The Arctic Ocean began warming rapidly at the beginning of the 20th century, decades earlier than modern experimental measurements have so far documented. The news comes from an international research group coordinated by the Institute of Polar Science (Cnr-Isp) and Marine Science (Cnr Ismar) of the National Research Council in Bologna with the collaboration of Cambridge University. The cause is a phenomenon long known as ‘atlantification’, i.e. a progressive intrusion of Atlantic waters (warm and salty) into the Arctic domain (cold and fresh). The work, published in the journal Science Advances, identifies for the first time the historical dating of this phenomenon.
“Arctic atlantification is progressively accelerating, however, prior to our study we did not have a historical view of this process, as satellite observations are limited to roughly the last 40 years. Instead, this water change preceded the warming documented by satellites and observational sites”, explains Tommaso Tesi, first author of the paper and researcher at CNR-Isp.
For the study, the research team looked at a region at the entrance to the Arctic Ocean, along the eastern side of the Fram Strait between Greenland and Svalbard. “We analysed a marine sedimentary record – our ‘time machine’ – looking for diagnostic signs of atlantification, such as changes in temperature and salinity,” Tesi continues. “By ‘reading’ the chemical signatures found in marine microorganisms, we found that since the beginning of the 20th century, ocean temperature has increased by about 2 degrees Celsius, while sea ice has receded and salinity has increased. In fact, when we looked at the entire 800-year period, our temperature and salinity records were fairly constant, but when we looked at the beginning of the 20th century, we saw a marked change in these parameters.
“All the world’s oceans are warming due to climate change, but the Arctic Ocean, the smallest and shallowest of the oceans, is warming the fastest of all. The rate of warming in the Arctic is more than twice the global average, due to melting sea and land ice,” says Francesco Muschitiello, co-author of the paper and a researcher in the Department of Geography at the University of Cambridge. “We compared our results with ocean circulation at lower latitudes and found that there is a strong correlation with the slowdown in dense water formation in the Labrador Sea (an arm of the North Atlantic Ocean that lies between the Labrador Peninsula and southern Greenland).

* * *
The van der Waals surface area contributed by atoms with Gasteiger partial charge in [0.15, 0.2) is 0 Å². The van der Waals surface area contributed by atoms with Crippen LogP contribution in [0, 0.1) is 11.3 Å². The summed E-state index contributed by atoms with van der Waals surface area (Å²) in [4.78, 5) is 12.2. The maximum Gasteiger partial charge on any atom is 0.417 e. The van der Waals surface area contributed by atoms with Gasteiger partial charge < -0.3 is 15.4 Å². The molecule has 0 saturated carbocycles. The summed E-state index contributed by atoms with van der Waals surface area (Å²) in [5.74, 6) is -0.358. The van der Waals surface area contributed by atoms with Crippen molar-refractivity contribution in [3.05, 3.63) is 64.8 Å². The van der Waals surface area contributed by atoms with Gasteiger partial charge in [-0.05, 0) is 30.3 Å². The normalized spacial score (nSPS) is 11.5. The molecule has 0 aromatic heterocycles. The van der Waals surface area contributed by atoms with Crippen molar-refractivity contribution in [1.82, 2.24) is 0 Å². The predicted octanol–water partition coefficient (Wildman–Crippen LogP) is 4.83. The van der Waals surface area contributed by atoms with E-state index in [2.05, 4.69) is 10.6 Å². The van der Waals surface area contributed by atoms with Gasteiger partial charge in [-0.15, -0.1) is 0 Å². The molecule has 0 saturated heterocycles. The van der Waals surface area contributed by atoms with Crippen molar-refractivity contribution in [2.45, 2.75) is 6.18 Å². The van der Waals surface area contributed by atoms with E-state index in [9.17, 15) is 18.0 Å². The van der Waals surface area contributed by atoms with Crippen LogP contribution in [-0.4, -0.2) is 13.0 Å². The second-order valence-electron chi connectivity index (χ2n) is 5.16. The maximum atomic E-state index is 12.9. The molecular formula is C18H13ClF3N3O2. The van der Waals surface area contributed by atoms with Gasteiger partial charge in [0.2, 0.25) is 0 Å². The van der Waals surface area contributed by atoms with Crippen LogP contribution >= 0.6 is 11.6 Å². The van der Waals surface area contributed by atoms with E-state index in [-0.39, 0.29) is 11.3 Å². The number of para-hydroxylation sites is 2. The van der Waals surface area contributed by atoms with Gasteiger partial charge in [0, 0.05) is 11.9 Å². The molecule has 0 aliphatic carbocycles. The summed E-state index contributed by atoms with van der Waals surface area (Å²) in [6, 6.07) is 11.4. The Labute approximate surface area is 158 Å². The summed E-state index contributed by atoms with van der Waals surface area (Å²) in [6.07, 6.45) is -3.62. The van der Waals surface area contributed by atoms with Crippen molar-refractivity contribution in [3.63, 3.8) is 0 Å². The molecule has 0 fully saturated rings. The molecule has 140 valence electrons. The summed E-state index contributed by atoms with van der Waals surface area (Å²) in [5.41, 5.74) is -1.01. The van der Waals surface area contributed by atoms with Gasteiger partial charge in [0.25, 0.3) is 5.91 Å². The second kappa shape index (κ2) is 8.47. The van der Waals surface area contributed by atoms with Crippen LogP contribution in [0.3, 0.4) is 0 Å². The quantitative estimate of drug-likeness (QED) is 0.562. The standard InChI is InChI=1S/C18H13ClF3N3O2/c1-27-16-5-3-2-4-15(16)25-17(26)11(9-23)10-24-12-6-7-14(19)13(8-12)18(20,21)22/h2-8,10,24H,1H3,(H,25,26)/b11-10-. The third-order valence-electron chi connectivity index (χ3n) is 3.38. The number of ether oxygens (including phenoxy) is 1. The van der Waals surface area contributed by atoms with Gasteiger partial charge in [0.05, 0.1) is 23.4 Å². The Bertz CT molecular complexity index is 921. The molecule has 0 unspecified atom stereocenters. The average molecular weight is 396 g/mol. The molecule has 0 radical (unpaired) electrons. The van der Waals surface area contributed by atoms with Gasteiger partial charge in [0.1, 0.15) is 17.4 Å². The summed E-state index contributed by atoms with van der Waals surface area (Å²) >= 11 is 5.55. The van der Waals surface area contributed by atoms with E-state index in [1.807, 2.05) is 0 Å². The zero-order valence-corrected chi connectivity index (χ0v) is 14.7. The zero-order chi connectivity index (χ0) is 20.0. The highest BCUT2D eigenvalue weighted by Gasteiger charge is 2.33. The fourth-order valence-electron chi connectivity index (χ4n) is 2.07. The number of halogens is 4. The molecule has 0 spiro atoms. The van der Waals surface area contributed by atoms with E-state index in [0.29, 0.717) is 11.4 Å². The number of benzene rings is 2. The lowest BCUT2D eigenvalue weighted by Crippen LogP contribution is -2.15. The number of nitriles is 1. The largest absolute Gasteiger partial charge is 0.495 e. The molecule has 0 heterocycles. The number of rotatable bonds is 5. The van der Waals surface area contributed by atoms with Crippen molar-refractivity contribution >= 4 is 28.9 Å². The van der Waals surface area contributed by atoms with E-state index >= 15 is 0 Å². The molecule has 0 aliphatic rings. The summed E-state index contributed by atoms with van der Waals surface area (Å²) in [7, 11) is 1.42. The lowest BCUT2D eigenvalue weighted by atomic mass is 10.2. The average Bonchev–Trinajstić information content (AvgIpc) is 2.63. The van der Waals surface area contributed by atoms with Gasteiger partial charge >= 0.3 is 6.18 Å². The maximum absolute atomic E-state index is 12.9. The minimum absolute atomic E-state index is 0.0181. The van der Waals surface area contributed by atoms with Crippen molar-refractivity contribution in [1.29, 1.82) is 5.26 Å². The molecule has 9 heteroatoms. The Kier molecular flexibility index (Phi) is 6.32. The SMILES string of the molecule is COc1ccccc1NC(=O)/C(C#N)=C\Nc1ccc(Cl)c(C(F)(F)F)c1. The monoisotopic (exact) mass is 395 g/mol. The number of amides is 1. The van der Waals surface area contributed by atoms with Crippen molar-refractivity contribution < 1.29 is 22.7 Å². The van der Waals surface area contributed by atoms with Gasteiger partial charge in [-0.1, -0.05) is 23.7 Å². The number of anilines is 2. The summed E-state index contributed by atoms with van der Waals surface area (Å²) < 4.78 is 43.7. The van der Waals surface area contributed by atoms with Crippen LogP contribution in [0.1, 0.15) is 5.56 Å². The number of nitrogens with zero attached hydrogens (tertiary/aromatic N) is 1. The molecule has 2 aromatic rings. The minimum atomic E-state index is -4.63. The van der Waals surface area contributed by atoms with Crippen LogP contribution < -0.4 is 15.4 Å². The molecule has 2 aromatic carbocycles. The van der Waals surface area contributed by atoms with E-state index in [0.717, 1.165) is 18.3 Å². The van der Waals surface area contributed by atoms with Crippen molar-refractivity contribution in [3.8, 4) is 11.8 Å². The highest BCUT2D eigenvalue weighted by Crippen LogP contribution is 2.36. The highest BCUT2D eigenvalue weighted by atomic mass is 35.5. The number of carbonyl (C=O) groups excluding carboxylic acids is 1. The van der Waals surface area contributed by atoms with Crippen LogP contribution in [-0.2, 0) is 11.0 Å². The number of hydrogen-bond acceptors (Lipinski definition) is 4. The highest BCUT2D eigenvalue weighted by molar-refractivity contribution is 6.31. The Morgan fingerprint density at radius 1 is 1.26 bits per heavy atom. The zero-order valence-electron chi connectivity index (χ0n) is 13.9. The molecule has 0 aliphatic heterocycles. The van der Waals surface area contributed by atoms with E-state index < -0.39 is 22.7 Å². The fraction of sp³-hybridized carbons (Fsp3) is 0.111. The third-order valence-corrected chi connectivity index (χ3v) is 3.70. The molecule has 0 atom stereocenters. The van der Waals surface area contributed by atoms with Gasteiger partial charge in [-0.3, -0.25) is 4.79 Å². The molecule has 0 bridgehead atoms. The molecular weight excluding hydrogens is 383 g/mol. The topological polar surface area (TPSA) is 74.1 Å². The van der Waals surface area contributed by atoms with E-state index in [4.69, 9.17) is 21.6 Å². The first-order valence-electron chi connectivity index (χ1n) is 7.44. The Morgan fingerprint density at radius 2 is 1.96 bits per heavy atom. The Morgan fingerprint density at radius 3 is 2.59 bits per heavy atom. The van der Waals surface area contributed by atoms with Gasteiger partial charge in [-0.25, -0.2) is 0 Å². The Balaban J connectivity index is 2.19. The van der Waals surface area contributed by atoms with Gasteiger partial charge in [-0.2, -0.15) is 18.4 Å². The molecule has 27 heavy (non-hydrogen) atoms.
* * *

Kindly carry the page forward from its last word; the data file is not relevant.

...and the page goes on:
In a future warming scenario, the deep circulation in this subpolar region is expected to decrease further due to the melting of the Greenland ice sheet. Our results imply that we could expect further Arctic atlantification in the future due to climate change.” The results of the new Science Advances study are not yet accounted for in current climate models, which poses a problem in delineating future trends. “Climate simulations generally do not reproduce this kind of warming in the Arctic Ocean, which means there is an incomplete understanding of the mechanisms driving atlantification,” Thesis concludes. “We rely on these simulations to project future climate change, but the lack of evidence of early warming in the Arctic Ocean is a missing piece of the puzzle.”
The research was made possible thanks to the Base Dirigibile Italia, a permanent infrastructure in the Arctic managed by CNR-Isp (https://www.isp.cnr.it/index.php/it/infrastrutture/stazioni-di-ricerca/stazione-artico-dirigibile-italia).